Janelle Peregoy considers the lessons our children learn from what we prioritize as parents.
“Look Mommy, it sparkles!”
My 3-year-old, Nicholas, pointed to the incandescent shimmers off the sand in the midday sunshine. He stood undeterred as the waves lapped at the shoreline, occasionally swallowing his toes. We held hands and frolicked along the wet sand, gleefully kicking kelp caught around our ankles. I remember holding my breath, willing myself to cement this moment into the depths of memory.
Just a half-hour before Nicholas noticed the sparkling sand, he and my husband returned from the shore to our beach tent.
“How was the water?”
My husband gave a slight sigh, “When we got to the water’s edge, he said it was scary and that he wanted to go back.”
Under the pretense of finding seashells, I ushered Nicky back to the waves.
“Shall we wade into the water?”
“No, it’s too scary.”
I eventually cajoled him into allowing me to hold him in my arms while I walked into the water. Soon I was swinging him low enough to allow his toes to graze the waves. With every passing minute, his confidence seemed to strengthen. Soon he was standing on his own as the tides rose to the shoreline. He would watch them from a distance and yell with enthusiasm, “It’s coming!”
My brave guy left that the beach that totally secure in his ability to touch the ocean. I was beaming with pride.
When we had first start looking at child care centers for Nicholas two years ago, we had toured one that focused on security (fingerprint-enabled access) and cleanliness (surfaces bleached twice a day). Admittedly, we all appreciate extra sanitization these days, but when I walked around that center the word running through my mind was sterile. The only place where I could easily hear the giggles and squeals of children was outdoors on their playground. I had to ask the tour guide, repeatedly and in different ways, if the center had a philosophy of education beyond security and hygiene.
There are two points I want to make about security. First, it is parental hubris to believe that we can ever fully keep our children safe. The world will swirl around them, they will grow and will form relationships and with other wounded human beings. All of this is the normal course of maturation. The only alternative to never feeling pain or challenge is to never feel anything at all.
Second and more important, by prioritizing “security” over other values, parents are rooting decisions in fear instead of love and joy. All of this implies that there is a world out there from which we want to shield our children. Yet by shielding children, we are also restricting them from this big, beautiful world filled with relationships and experiences.
When we finally toured the child-care center which my boys now attend, the initial tour offered very little about the facilities or even daily schedules. Mr. Danny, our center’s director, talked more about the values that they hold, with a priority on building social-emotional intelligence. “Your kids will leave here knowing how to share, be kind and advocate on behalf of themselves and others.” I was sold.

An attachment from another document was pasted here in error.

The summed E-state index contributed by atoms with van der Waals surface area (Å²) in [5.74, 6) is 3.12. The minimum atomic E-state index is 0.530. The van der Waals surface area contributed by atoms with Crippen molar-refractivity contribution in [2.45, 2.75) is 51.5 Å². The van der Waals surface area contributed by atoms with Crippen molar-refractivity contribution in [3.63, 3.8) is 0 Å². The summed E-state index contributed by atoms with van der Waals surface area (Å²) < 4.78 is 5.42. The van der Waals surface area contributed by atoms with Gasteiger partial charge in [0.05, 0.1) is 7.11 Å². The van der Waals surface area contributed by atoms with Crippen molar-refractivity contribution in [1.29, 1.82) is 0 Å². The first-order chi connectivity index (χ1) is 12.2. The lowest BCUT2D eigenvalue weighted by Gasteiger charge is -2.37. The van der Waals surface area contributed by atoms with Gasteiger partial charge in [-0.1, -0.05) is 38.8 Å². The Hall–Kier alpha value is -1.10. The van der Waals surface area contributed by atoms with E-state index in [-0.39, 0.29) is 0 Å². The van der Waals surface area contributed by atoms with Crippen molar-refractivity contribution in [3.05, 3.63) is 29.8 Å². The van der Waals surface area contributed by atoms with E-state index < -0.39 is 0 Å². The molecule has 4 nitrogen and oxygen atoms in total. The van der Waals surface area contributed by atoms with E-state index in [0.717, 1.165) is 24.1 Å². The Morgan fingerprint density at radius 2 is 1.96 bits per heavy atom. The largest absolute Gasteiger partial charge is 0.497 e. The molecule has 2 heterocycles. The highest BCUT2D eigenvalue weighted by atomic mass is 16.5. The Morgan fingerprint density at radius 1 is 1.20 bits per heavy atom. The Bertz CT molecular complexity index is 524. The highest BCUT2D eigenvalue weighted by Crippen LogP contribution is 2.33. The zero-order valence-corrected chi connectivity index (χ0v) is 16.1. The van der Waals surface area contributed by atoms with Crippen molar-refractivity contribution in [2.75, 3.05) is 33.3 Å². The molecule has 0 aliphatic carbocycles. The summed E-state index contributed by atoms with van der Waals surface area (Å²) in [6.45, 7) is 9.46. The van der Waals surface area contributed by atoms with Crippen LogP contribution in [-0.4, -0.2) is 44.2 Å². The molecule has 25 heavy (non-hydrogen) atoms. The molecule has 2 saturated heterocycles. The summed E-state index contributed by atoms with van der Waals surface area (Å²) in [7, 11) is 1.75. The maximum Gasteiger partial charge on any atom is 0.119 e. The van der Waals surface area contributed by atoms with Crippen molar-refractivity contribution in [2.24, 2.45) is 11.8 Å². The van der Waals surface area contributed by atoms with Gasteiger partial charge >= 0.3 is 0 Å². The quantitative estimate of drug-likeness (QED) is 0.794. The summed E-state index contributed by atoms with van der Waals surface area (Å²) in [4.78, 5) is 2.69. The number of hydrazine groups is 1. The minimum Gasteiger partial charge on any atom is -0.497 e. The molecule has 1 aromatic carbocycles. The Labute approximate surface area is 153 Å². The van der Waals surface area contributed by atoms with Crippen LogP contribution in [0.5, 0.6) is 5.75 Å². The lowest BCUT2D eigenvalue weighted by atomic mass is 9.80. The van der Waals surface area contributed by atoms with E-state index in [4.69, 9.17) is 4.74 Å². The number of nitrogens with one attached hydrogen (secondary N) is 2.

Right before the pandemic hit, our center installed a new security system, where all external doors are controlled by an app. Suddenly, I found myself juggling a baby, two sets of lunches, spare diapers, and a car seat, all while fumbling with my phone. Even when I can successfully locate the correct app, it only seems to work about half the time. Nicholas has resorted to giving daily pep talks should our entrance to his school be denied again.
I ended up contacting Mr. Danny to vent my annoyance. As I began speaking with him, it crystallized in my own mind that my frustration had nothing to do with apps and locked doors. “Philosophically, I want my boys to embrace the world. The unconscious message of this security system is that we have to keep the world out.” Mr. Danny gave a sympathetic smile and commiserated. He ended up explaining that he agreed with my sentiment and had resisted installing a high-tech system for years. He also explained that he had lost potential families over the years for lack of such a system. He rationalized that the center could not share their other values if the children didn’t first walk through the door. The app and I have subsequently brokered a tentative truce.
First-century Palestine was hardly a secure environment for a religious minority like the Jews living, under Roman oppression. That reality never stopped Jesus from building relationships, preaching and traveling. Jesus prioritized encountering those from all walks of life; and by doing so, embraced God’s message of love.
I pray that my sons will live their life rooted in relationships and encounter. I pray that they know the power of love over fear. I hope Nicholas never misses the sparkle of the sand just because he temporarily fears the waves.
Copyright 2020 Janelle Peregoy
Image: Xavier Mouton (2018), Unsplash
About the Author
Janelle Peregoy, M.Div, is an Associate Director in the Office of Family Life & Spirituality at the Diocese of San Diego. So yes, she has found one of the few positions where it is professionally acceptable to contemplate the spirituality of potty training. A Pope Francis bobble-head sits on her desk for inspiration. See more from Janelle on her blog, Faithfully Irreverent.